Silver has long been known to fight bacterial infections, and a new antimicrobial wound dressing called Silverlon demonstrates similar benefits.
According to Raul Brizuela, president and CEO of Argentum Medical, it is not the silver itself that is antimicrobial.
Rather, it is the silver ions that are released when exposed to moisture, which are highly effective in fighting infection as they attack bacteria with multiple modes of action.
These actions include the silver ion binding to the bacteria cell wall so that nutrients cannot pass through. Because the ions bind to the cell wall, oxygen is also unable to get in, explains Brizuela. The ion then penetrates the cell wall and binds with its DNA and nucleus, making it impossible for the cell to replicate. “It’s starved, it can’t breathe, and it can’t replicate, therefore it can’t thrive,” Brizuela says.
Two recent studies have found a significant decrease in the occurrence of infections when Silverlon antimicrobial wound dressings are used. One is an independent study conducted by the Department of Orthopaedic Surgery, Harvard Combined Orthopaedic Residency Program. The study, titled “Use of Silver Nylon Dressing Following Total Hip and Knee Arthroplasty Decreases the Postoperative Infection Rate,” showed a 54% reduction in superficial and deep prosthetic joint infections (PJIs) following total joint replacement, when Silverlon dressings were used in place of standard dressings made of Xeroform and gauze.
“The incidence of infection was 3.9% in the Silverlon group, compared with 8.4% in the control group. No deep PJIs occurred in the Silverlon group, but there were 12 cases in the control group,” states a report on the study. The study included 309 consecutive total joint replacement (TJR) cases in the Silverlon group, and 525 consecutive TJR cases in the control group. The same two surgeons performed all surgeries, and study patients were followed for 12 months to identify PJIs.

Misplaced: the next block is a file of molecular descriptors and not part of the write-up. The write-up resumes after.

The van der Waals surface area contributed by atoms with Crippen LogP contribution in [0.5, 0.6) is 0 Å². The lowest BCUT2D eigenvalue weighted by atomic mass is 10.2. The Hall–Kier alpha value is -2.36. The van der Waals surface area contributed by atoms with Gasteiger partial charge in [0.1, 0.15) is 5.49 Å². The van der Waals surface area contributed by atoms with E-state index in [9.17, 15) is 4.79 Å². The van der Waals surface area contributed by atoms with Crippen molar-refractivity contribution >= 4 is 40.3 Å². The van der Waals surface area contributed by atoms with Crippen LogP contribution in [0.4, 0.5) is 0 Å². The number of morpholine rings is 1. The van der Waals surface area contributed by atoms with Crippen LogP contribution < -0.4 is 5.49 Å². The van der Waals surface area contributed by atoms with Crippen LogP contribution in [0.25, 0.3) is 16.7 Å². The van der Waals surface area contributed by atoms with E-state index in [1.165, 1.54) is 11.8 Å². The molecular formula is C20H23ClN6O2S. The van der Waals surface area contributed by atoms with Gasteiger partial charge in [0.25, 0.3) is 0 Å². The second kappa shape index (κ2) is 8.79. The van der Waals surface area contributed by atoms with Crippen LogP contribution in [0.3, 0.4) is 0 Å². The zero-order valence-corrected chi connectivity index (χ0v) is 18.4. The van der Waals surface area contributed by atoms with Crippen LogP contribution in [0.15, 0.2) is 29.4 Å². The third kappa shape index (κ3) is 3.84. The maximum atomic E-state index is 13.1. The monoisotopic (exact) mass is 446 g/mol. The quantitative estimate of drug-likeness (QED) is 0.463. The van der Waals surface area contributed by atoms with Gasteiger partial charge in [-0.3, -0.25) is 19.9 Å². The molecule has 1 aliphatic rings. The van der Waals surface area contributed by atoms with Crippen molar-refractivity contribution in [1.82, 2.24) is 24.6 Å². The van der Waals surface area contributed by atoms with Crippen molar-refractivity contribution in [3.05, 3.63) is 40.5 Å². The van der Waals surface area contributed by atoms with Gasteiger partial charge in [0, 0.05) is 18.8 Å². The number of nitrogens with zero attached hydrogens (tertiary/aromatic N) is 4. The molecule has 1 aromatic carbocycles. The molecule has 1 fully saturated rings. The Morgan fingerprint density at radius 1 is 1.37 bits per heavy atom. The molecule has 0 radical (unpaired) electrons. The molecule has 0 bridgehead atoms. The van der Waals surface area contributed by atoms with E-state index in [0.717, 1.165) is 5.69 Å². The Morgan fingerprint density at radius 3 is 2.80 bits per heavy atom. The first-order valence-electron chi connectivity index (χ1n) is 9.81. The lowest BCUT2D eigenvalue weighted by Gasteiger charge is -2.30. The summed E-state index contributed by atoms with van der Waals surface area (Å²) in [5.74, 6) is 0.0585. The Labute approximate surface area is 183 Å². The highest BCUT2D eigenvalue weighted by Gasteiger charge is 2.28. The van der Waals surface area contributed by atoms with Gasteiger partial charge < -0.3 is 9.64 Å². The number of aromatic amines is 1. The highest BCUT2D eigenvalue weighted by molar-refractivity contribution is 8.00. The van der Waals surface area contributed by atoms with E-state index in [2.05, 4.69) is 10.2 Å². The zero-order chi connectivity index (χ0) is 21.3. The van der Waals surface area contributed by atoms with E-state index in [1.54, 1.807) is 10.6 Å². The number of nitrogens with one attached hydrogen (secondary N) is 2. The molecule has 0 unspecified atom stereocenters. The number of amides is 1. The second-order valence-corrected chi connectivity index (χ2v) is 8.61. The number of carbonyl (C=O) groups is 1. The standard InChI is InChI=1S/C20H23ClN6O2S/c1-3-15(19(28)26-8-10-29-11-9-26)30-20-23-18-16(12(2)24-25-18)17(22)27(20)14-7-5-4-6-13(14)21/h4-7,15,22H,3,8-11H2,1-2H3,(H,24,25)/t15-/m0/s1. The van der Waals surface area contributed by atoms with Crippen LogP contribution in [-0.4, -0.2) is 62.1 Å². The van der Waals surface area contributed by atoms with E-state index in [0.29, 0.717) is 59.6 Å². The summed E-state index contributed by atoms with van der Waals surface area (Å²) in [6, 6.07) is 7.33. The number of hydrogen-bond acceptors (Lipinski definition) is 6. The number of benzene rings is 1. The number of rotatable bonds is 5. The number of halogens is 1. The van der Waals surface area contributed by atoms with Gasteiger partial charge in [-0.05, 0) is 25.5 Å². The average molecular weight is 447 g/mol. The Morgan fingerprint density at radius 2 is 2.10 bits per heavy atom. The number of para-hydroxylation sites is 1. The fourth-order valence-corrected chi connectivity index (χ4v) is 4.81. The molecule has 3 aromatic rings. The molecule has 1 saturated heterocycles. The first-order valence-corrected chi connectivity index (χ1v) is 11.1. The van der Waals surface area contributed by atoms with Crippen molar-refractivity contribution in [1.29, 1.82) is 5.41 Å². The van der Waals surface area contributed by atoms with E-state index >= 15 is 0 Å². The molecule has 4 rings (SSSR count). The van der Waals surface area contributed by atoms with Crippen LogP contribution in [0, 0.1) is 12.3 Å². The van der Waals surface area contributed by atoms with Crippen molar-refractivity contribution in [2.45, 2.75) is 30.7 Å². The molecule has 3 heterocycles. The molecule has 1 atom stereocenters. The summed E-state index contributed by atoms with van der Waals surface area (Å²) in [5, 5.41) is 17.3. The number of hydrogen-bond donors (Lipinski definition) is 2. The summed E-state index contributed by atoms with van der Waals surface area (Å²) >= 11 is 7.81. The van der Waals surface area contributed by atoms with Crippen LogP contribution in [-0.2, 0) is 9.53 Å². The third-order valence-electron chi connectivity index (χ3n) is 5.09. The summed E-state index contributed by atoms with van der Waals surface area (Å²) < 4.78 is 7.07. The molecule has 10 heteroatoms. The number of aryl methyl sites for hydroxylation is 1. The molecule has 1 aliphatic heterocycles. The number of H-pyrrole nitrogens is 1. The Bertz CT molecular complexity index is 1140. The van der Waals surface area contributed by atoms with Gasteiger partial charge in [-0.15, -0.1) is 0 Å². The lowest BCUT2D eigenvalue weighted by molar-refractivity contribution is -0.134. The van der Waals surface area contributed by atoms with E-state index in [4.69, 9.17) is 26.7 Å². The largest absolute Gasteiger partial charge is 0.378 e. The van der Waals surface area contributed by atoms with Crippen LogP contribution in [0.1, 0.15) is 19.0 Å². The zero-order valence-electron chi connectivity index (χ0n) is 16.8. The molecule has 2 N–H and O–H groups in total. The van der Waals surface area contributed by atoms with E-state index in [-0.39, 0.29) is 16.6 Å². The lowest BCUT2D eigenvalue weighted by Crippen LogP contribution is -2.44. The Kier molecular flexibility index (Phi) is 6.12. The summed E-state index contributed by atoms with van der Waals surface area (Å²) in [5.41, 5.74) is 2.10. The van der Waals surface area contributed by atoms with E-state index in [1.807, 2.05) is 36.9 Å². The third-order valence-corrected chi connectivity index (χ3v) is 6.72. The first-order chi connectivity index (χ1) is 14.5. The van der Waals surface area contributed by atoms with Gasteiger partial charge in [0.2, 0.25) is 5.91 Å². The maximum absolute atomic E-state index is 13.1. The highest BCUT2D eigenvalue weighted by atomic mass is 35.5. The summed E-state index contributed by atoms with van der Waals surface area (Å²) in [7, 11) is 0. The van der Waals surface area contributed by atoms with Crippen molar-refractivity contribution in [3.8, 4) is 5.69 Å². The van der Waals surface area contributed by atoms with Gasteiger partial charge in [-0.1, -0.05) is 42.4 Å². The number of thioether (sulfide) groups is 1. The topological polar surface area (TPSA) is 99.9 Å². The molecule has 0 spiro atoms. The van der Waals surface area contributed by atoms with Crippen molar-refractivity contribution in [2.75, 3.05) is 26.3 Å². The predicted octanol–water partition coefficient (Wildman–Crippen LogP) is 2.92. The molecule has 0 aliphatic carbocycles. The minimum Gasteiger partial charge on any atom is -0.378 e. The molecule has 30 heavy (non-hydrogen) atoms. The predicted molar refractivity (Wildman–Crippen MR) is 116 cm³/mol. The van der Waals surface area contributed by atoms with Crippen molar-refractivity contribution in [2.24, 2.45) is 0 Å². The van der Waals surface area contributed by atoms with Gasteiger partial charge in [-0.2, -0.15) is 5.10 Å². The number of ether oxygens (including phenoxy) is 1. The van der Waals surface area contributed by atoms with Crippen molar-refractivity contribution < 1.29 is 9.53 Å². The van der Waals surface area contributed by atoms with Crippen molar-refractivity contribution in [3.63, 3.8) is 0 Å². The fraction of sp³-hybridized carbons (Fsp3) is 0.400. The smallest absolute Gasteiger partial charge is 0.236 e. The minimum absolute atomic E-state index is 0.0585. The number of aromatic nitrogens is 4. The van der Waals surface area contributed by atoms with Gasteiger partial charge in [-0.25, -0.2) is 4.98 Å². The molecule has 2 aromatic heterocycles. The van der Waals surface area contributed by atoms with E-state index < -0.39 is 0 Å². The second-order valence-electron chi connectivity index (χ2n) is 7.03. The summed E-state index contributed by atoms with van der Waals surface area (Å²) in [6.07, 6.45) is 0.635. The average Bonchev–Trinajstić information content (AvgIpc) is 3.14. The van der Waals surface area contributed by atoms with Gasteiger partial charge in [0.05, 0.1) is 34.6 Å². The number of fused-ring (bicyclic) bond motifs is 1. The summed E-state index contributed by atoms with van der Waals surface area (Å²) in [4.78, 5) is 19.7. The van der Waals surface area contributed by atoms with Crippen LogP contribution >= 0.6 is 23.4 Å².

A second study, “Reduction in Central Line-Associated Bloodstream Infections Correlated With the Introduction of a Novel Silver-Plated Dressing for Central Venous Catheters and Maintained for 6 Years,” was conducted by the University of South Florida and Tampa General Hospital, and showed a 46% decrease in central line-associated bloodstream infections (CLABSIs) per 1000 catheter days when the Silverlon dressings were used.
When these types of wound dressings are used, there is also an additional cost benefit: an estimated savings of $122,100 to $1,188,000 over the one-year study period at Tampa General Hospital. Since the study period, Tampa General Hospital has maintained the reduced CLABSI rate for six years by using Silverlon dressings in seven different ICUs, including medical, coronary care, neurological, burn, surgical trauma, cardiothoracic, and vascular.
Another supplemental detail that further confirms the benefits of Silverlon wound dressings: they are sustainable, and can be worn for up to seven days. Additionally, they have a permanently plated metallic surface, which provides the antimicrobial benefits of silver without staining the skin and increasing bioburden.